Lord Redesdale

Lord Redesdale

David Bertram Ogilvy Freeman-Mitford was the son of the 1st Baron Redesdale. As a young man he fought in the Boer War and the First World War. After leaving the British Army he moved to Canada where he purchased the Swastika Gold Mine.

On his return, the 2nd Baron Redesdale purchased the Swinbrook estate in Northumberland and married Muv Bowles. The couple had six daughters: Diana Mitford, Jessica Mitford, Nancy Mitford, Unity Mitford, Pamela Mitford and Deborah Mitford.

Redesdale wealth was seriously depleted in the late 1920s by a series of poor investments. During this period he developed extreme right-wing opinions and became a member of several anti-Semitic organizations including the Anglo-German Fellowship and The Link. His daughter, Diana Mitford, married Oswald Mosley, leader of the British Union of Fascists, in 1936. Another daughter, Unity Mitford, went to Nazi Germany and met Adolf Hitler, Heinrich Himmler, Herman Goering, Joseph Goebbels and other leaders of the Nazi Party. Hitler told newspapers in Germany that Unity was "a perfect specimen of Aryan womanhood".

Archibald Ramsay founded a secret society called the Right Club in May 1939. This was an attempt to unify all the different right-wing groups in Britain. Or in the leader's words of "co-ordinating the work of all the patriotic societies". In his autobiography, The Nameless War, Ramsay argued: "The main object of the Right Club was to oppose and expose the activities of Organized Jewry, in the light of the evidence which came into my possession in 1938. Our first objective was to clear the Conservative Party of Jewish influence, and the character of our membership and meetings were strictly in keeping with this objective."

Members of the Right Club included Redesdale, A. K. Chesterton, William Joyce, Anna Wolkoff, Joan Miller, Francis Yeats-Brown, E. H. Cole, Lord Redesdale, 5th Duke of Wellington, Duke of Westminster, Aubrey Lees, John Stourton, Thomas Hunter, Samuel Chapman, Ernest Bennett, Charles Kerr, John MacKie, James Edmondson, Mavis Tate, Marquess of Graham, Margaret Bothamley, Earl of Galloway, H. T. Mills, Richard Findlay and Serrocold Skeels.

Unity went to Nazi Germany and met Adolf Hitler, Heinrich Himmler, Herman Goering, Joseph Goebbels and other leaders of the Nazi Party. Hitler told newspapers in Germany that Unity was "a perfect specimen of Aryan womanhood".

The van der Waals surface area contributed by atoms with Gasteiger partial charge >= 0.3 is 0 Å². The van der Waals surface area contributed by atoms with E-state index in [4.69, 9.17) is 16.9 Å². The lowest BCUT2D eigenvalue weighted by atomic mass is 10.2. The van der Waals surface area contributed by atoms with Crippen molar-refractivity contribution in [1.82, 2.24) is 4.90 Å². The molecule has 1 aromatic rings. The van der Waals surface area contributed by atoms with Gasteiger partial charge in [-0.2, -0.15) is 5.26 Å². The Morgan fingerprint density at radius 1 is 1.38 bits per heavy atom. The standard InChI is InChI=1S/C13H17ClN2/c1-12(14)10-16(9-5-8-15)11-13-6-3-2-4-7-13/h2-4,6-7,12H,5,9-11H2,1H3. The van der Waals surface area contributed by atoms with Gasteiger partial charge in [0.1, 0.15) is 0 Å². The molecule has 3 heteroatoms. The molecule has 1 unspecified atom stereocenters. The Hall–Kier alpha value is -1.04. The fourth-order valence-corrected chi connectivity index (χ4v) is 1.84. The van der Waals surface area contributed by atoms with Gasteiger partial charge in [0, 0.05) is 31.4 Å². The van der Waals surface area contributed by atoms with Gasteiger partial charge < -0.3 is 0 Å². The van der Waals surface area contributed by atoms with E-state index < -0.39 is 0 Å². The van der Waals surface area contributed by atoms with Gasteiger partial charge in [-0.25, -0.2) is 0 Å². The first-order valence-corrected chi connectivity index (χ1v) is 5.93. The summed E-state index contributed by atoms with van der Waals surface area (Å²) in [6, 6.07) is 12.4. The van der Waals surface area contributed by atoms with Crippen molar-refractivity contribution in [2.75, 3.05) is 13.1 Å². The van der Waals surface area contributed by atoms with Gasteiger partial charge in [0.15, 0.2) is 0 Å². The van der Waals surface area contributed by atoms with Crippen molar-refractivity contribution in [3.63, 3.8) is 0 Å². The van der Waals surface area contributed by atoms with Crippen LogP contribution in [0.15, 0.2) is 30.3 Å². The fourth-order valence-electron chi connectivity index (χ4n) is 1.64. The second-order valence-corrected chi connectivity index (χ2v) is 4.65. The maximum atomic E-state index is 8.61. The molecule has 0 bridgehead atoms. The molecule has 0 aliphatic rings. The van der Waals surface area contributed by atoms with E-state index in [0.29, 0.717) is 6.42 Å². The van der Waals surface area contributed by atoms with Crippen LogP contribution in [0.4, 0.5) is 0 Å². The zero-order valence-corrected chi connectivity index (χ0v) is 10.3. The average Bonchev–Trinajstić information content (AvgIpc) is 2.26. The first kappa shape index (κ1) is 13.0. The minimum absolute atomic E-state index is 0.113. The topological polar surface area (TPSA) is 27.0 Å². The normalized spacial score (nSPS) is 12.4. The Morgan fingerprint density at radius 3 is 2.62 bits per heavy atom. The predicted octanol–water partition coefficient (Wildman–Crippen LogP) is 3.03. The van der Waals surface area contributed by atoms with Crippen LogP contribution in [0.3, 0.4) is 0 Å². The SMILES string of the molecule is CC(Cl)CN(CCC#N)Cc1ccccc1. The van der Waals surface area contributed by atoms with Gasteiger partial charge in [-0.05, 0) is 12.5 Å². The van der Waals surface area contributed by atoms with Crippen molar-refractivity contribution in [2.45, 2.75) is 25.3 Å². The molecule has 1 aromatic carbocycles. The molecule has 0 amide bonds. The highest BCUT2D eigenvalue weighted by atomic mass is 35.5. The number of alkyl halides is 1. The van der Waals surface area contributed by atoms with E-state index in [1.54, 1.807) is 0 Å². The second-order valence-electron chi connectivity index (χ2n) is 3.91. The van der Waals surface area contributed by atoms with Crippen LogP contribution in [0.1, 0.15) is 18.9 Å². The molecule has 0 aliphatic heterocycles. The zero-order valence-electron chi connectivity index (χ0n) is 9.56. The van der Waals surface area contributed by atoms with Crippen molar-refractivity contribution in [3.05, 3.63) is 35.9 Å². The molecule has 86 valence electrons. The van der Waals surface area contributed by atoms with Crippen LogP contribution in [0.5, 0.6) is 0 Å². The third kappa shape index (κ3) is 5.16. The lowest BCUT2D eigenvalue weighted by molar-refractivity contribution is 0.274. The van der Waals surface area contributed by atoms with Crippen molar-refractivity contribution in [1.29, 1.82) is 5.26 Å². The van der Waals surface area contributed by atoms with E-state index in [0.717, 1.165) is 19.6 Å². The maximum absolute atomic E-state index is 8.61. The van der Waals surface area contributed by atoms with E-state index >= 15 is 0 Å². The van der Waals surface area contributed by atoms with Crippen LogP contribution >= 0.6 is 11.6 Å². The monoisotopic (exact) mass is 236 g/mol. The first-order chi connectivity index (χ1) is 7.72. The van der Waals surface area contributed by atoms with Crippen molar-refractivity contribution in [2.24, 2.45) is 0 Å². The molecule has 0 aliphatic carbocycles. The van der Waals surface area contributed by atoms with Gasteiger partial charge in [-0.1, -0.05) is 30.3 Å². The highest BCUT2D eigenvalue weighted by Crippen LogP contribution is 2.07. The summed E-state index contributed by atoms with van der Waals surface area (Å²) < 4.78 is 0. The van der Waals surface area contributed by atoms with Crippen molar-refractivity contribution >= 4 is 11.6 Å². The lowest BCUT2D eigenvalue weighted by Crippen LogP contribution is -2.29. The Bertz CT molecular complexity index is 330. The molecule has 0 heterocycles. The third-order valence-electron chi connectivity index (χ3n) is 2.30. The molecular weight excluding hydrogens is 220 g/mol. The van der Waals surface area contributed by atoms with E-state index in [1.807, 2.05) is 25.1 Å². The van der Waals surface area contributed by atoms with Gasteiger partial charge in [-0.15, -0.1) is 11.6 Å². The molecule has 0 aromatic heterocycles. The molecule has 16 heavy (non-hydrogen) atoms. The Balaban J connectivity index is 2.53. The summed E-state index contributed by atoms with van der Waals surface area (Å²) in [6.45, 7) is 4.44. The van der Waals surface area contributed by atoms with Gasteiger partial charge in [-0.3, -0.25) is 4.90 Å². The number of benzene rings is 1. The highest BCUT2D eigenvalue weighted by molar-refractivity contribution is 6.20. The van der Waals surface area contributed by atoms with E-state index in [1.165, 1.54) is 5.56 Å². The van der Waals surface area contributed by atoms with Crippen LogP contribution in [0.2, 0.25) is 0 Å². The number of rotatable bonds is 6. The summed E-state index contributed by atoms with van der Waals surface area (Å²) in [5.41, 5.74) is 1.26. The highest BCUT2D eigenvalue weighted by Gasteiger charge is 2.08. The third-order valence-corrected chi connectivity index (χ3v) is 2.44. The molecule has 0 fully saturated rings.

On the outbreak of the Second World War, Redesdale's daughter, Unity Mitford tried to commit suicide and she returned to England suffering from gunshot wounds.

Primary Sources

(1) Jessica Mitford wrote about her parents' political activities in her autobiography, Hons and Rebels (1960)

Participation in public life at Swinbrook revolved around the the church, the Conservative Party and the House of Lords. My parents took a benevolent if erratic interest in all three, and they tried from time to time to involve us children in such civic responsibilities as might be suitable to our age.

My mother was a staunch supporter of Conservative Party activities. At election time, sporting blue rosettes, symbol of the Party, we often accompanied Muv to do canvassing. Our car was decorated with Tory blue ribbons, and if we should pass a car flaunting the red badge of Socialism, we were allowed to lean out of the window and shout at the occupants: "Down with the horrible Counter-Honnish Labour Party!"

The canvassing consisted of visiting the villagers in Swinbrook and neighbouring communities, and, after exacting a promise from each one to vote Conservative, arranging to have them driven to the polls by our chauffeur. Labour Party supporters were virtually unknown in Swinbrook. Only once was a red rosette seen in the village. It was worn by our gamekeeper's son - to the bitter shame and humiliation of his family, who banished him from their house for this act of disloyalty. It was rumoured that he went to work in a factory in Glasgow, and there became mixed up with the trade unions.

(2) Jessica Mitford wrote about her sister Unity Mitford in her autobiography, Hons and Rebels (1960)

It was the year of Hitler's accession to power. Unity announced her intention was to go to Germany, learn German, and meet the Führer. My parents put up much less opposition than might have been expected. Perhaps the thought of another London season of sham tiaras and tame rats let loose in ballrooms was a bit more than my mother could contemplate with any pleasure. Unity was allowed to go.

Within six months, she came home for a brief visit, having accomplished both her objectives. She already spoke fairly fluent German, and had met not only Hitler, but Himmler, Goering, Goebbels, and others of the Nazi leaders. "How on earth did you actually manage to get to know them?" we asked in some amazement. Unity explained that it had been fairly simple; she had reserved a nightly table in the Osteria Bavaria restaurant, where they often went. Evening after evening she sat and stared at them, until finally a flunkey was sent over to find out who she was. On learning that she was an admirer of the Nazis, and a member of the British Union of Fascists Hitler invited her to join them at their table. Thereafter she became one of their circle, saw them constantly in Munich, accompanied them to meetings, rallies, the Olympic Games.

She was completely and utterly sold on them. The Nazi salute - "Heil Hitler!" with hand upraised - became her standard greeting to everyone, family, friends, the astonished postmistress in Swinbrook village. Her collection of Nazi trophies and paraphernalia now overflowed our little sitting-room - bundles of Stretcher's anti-Semitic paper, Der Stürmer; an autographed copy of Mein Kampf; the works of Houston Stuart Chamberlain, a nineteenth-century forerunner of Fascist ideologists; albums of photographs of Nazi leaders.

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